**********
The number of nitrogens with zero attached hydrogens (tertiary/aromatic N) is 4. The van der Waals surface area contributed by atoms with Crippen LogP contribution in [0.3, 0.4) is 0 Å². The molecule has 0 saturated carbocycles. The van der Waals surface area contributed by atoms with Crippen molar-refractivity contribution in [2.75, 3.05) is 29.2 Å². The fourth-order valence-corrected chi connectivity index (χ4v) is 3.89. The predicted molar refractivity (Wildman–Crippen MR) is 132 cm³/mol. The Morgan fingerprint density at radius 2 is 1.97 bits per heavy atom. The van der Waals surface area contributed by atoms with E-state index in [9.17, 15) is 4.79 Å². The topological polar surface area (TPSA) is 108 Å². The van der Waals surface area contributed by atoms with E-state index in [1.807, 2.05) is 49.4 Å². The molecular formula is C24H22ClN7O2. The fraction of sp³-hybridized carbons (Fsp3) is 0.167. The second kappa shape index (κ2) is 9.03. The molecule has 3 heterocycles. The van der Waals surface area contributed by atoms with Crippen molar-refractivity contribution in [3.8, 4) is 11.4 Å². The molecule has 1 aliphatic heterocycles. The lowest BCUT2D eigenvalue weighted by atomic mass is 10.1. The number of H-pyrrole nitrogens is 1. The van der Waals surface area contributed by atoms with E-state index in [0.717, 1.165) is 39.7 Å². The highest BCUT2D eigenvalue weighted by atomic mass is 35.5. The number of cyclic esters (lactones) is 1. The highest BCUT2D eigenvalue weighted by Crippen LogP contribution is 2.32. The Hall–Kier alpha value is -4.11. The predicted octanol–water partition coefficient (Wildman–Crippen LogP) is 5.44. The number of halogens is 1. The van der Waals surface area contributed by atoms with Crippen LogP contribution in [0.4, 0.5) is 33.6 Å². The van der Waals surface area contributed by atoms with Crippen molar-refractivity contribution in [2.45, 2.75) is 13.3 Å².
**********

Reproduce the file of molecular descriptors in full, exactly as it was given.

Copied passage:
The number of nitrogens with zero attached hydrogens (tertiary/aromatic N) is 4. The van der Waals surface area contributed by atoms with Crippen LogP contribution in [0.3, 0.4) is 0 Å². The molecule has 0 saturated carbocycles. The van der Waals surface area contributed by atoms with Crippen molar-refractivity contribution in [2.75, 3.05) is 29.2 Å². The fourth-order valence-corrected chi connectivity index (χ4v) is 3.89. The predicted molar refractivity (Wildman–Crippen MR) is 132 cm³/mol. The Morgan fingerprint density at radius 2 is 1.97 bits per heavy atom. The van der Waals surface area contributed by atoms with E-state index in [9.17, 15) is 4.79 Å². The topological polar surface area (TPSA) is 108 Å². The van der Waals surface area contributed by atoms with E-state index in [1.807, 2.05) is 49.4 Å². The molecular formula is C24H22ClN7O2. The fraction of sp³-hybridized carbons (Fsp3) is 0.167. The second kappa shape index (κ2) is 9.03. The molecule has 3 heterocycles. The van der Waals surface area contributed by atoms with Crippen molar-refractivity contribution in [3.8, 4) is 11.4 Å². The molecule has 1 aliphatic heterocycles. The lowest BCUT2D eigenvalue weighted by atomic mass is 10.1. The number of H-pyrrole nitrogens is 1. The van der Waals surface area contributed by atoms with E-state index in [0.717, 1.165) is 39.7 Å². The highest BCUT2D eigenvalue weighted by atomic mass is 35.5. The number of cyclic esters (lactones) is 1. The highest BCUT2D eigenvalue weighted by Crippen LogP contribution is 2.32. The Hall–Kier alpha value is -4.11. The predicted octanol–water partition coefficient (Wildman–Crippen LogP) is 5.44. The number of halogens is 1. The van der Waals surface area contributed by atoms with Crippen LogP contribution in [0.4, 0.5) is 33.6 Å². The van der Waals surface area contributed by atoms with Crippen molar-refractivity contribution in [2.45, 2.75) is 13.3 Å².